Today we’d like to introduce you to Sylvia Ray and Lowam Eyasu.
Every artist has a unique story. Can you briefly walk us through yours?
SYLVIA: We both found ourselves at a place of new beginning back in 2016. I had just finished breastfeeding my 2nd child and felt the need to rediscover my identity, and I became very introspective. I learned about my creativity and how I’ve suppressed it during my twenties. I spent a lot of time rewiring my brain, gained confidence and found the courage to call myself an artist.
I wrote a lot of short stories and often visualized them as movies. I listened to my passion for TV and movies, and so I did a ton of research about women filmmakers and all the different professions in the industry. I learned how much women and women of color were underrepresented and it created a spark in me. I had to dive in. After starting our own production company, we filmed several narrative and non-narrative works together. We vowed to focus on telling stories that were inclusive with dynamic female characters. Through this, I discovered my love for screenwriting and directing.
LOWAM; I grew up in an immigrant household so being an artist wasn’t the ideal career for my parents to accept. I told them I wanted to be an actor and I’m pretty sure my mom prayed for my soul for years. As an actor, though I discovered that women like me were not being properly represented. A lot of the things I was going out for were not things I’d imagine most black women I knew to be like. So the conversation between Sylvia and I started. We sent short stories back and forth to each other and edited what didn’t work and celebrated what did. Eventually, I moved back to LA, and we started VKTRY Creative Studios.
SYLVIA: We not only produce our own content, but we do take on projects from clients as well if they appeal to us. We’ve worked on shorts, PSAs, trailers, reels, and other short-form content.
Please tell us about your art.
SYLVIA: I want to make films that have a heart and that connect people to the human experience, whether that be grief, love, anger, joy, etc. I innately write stories that are diverse and from a female perspective. Right now we are writing an epic sci-fi drama. The lead is a young Latina single mother who is forced to fight in hell as a gladiator in order to protect her only living son. I connect to it on so many levels, mostly as a mother who will do anything for her children and also as a “fighter” who keeps pushing despite the odds.
LOWAM: We create narrative works for underrepresented communities and people like us. Plain and simple, we believe in inclusion, in front of the camera and behind. I want to write characters who are POC and are flawed in a very human way. I want to write stories about the immigrant woman next door who is struggling because she’s human not because she’s an immigrant. My life growing up as an immigrant was a struggle for sure, but it was also an incredibly vibrant, fun, and hilarious household. So I write those characters.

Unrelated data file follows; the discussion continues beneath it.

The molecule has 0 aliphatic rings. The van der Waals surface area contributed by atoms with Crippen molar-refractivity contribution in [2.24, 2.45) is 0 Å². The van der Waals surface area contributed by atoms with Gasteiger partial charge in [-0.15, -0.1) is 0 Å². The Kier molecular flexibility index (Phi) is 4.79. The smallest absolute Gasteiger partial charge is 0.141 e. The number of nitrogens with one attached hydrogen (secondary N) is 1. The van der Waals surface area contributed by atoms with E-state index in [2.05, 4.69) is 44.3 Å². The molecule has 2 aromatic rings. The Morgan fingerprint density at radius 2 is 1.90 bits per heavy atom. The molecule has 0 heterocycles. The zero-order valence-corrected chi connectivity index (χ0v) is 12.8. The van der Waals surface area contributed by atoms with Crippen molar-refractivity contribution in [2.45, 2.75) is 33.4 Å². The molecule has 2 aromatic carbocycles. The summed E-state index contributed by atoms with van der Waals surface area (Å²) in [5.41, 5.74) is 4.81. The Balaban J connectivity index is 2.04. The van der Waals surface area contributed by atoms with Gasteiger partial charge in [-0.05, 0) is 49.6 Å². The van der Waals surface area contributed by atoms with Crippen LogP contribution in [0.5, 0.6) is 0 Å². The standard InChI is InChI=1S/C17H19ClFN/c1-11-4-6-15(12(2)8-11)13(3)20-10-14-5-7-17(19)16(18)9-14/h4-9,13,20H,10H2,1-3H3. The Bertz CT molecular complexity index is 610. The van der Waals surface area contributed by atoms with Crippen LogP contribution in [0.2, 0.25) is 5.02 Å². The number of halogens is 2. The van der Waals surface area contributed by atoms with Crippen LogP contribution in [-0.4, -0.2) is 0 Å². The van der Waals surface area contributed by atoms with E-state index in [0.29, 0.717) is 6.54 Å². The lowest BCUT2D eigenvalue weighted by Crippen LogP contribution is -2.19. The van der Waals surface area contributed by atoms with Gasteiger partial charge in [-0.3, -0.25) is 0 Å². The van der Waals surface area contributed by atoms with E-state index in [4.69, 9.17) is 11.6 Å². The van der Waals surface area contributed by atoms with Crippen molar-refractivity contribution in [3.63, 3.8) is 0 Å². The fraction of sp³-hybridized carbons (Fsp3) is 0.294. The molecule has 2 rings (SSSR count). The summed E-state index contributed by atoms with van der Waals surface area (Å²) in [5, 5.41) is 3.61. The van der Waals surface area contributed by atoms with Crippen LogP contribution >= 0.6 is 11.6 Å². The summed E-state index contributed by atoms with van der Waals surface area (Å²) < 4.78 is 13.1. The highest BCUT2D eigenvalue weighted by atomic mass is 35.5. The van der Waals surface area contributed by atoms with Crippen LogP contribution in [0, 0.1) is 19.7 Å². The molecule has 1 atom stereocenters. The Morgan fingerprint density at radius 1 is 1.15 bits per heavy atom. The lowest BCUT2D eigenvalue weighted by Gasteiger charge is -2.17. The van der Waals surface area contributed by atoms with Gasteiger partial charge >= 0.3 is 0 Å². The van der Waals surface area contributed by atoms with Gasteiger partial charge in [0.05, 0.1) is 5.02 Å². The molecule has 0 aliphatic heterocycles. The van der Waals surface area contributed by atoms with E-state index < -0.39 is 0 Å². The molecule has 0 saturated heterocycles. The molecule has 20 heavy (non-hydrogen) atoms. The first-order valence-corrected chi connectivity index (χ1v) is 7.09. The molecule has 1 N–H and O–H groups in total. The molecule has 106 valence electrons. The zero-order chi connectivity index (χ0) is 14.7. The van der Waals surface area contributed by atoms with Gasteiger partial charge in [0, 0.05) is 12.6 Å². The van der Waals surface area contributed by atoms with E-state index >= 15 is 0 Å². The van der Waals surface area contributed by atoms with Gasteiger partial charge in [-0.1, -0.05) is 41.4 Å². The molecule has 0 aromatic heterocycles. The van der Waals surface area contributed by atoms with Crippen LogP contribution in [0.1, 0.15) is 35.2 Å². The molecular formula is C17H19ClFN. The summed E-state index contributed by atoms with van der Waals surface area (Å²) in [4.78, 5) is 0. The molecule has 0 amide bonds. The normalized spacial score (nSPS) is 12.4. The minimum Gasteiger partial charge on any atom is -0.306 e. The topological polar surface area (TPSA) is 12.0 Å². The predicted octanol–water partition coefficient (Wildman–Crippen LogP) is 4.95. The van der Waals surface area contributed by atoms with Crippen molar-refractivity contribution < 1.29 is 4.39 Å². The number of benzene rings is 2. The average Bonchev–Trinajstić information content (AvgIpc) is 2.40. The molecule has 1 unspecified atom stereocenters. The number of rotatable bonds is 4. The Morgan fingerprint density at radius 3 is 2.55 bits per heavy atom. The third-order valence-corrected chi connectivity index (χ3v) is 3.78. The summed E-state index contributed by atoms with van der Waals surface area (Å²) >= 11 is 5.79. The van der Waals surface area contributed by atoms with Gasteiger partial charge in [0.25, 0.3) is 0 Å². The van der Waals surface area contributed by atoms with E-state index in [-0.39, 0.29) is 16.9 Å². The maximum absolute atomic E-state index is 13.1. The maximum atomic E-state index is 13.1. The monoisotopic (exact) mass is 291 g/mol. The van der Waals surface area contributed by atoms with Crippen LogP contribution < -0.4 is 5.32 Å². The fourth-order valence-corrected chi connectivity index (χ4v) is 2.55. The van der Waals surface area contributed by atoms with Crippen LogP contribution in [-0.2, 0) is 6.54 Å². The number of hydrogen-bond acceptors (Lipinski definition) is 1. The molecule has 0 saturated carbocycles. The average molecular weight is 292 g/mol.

What do you think about conditions for artists today? Has life become easier or harder for artists in recent years? What can cities like ours do to encourage and help art and artists thrive?
SYLVIA: As female artists, it is hard across the board. What makes things easier is being affiliated in different female filmmaker groups like the Los Angeles Women’s Film Collective and Women in Film among many others. I am also a part of the Chicana Directors Initiative and AZNS In Entertainment. Just having many resources and support helps immensely and I’ve learned a lot from people in these groups and have made collaborative relationships. Even just to express our happiness or frustrations in solidarity is incredibly helpful and helps one stay sane in this industry.
LOWAM: I’m a black woman, so this shit has always been a little more tough, but that’s with anything I do. I will say though that not going to film school and still being able to learn how to make movies was a very possible thing. There are so many resources out there for you to discover about anything you’re interested in especially as an artist. Not to mention all the amazing organizations there are from female filmmakers. We used those resources to soak in as much information as we could. I love being a part of the Los Angeles Women’s Film Collective, it’s such a wonderful index of women so willing to help each other learn.
How or where can people see your work? How can people support your work?
We are currently submitting two of our short films, A Period Piece and Len(n)y to film festivals and we will hopefully be screening near you. Otherwise you can see some of our work at VKTRY.com or on vimeo.com/vktrycreative.
You can follow our personal accounts as well for our daily activities as filmmakers.
IG & Twitter : Lowambat
- Website: www.vktry.com
- Phone: 3107450522
- Email: firstname.lastname@example.org
- Instagram: https://www.instagram.com/vktrycreative/
- Facebook: https://www.facebook.com/VKTRYCreative/
- Twitter: https://twitter.com/VKTRYcreative